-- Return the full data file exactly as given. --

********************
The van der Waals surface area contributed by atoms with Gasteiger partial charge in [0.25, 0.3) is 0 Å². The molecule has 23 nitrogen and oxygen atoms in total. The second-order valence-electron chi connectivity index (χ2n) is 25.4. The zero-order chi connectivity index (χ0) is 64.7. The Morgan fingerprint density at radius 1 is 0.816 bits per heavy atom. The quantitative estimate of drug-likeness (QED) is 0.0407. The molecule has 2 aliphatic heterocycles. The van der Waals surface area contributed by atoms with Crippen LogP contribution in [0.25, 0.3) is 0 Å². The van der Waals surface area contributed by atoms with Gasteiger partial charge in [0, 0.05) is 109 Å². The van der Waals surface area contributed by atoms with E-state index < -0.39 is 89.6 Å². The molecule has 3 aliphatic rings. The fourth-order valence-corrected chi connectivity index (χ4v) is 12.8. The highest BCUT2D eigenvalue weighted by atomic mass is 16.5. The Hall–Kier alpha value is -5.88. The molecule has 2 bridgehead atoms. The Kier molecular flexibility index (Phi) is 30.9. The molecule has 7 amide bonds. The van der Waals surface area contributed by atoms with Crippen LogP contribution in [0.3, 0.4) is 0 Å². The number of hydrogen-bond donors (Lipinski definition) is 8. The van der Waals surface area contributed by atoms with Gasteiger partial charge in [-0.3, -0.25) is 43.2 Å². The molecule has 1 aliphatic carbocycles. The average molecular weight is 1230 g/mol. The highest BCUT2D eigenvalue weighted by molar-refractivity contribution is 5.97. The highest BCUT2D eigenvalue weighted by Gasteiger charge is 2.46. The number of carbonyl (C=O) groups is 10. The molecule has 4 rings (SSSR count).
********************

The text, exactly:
The van der Waals surface area contributed by atoms with Gasteiger partial charge in [0.25, 0.3) is 0 Å². The molecule has 23 nitrogen and oxygen atoms in total. The second-order valence-electron chi connectivity index (χ2n) is 25.4. The zero-order chi connectivity index (χ0) is 64.7. The Morgan fingerprint density at radius 1 is 0.816 bits per heavy atom. The quantitative estimate of drug-likeness (QED) is 0.0407. The molecule has 2 aliphatic heterocycles. The van der Waals surface area contributed by atoms with Crippen LogP contribution in [0.25, 0.3) is 0 Å². The van der Waals surface area contributed by atoms with Gasteiger partial charge in [0, 0.05) is 109 Å². The van der Waals surface area contributed by atoms with E-state index < -0.39 is 89.6 Å². The molecule has 3 aliphatic rings. The fourth-order valence-corrected chi connectivity index (χ4v) is 12.8. The highest BCUT2D eigenvalue weighted by atomic mass is 16.5. The Hall–Kier alpha value is -5.88. The molecule has 2 bridgehead atoms. The Kier molecular flexibility index (Phi) is 30.9. The molecule has 7 amide bonds. The van der Waals surface area contributed by atoms with Crippen LogP contribution in [0.3, 0.4) is 0 Å². The number of hydrogen-bond donors (Lipinski definition) is 8. The van der Waals surface area contributed by atoms with Gasteiger partial charge in [-0.3, -0.25) is 43.2 Å². The molecule has 1 aliphatic carbocycles. The average molecular weight is 1230 g/mol. The highest BCUT2D eigenvalue weighted by molar-refractivity contribution is 5.97. The highest BCUT2D eigenvalue weighted by Gasteiger charge is 2.46. The number of carbonyl (C=O) groups is 10. The molecule has 4 rings (SSSR count).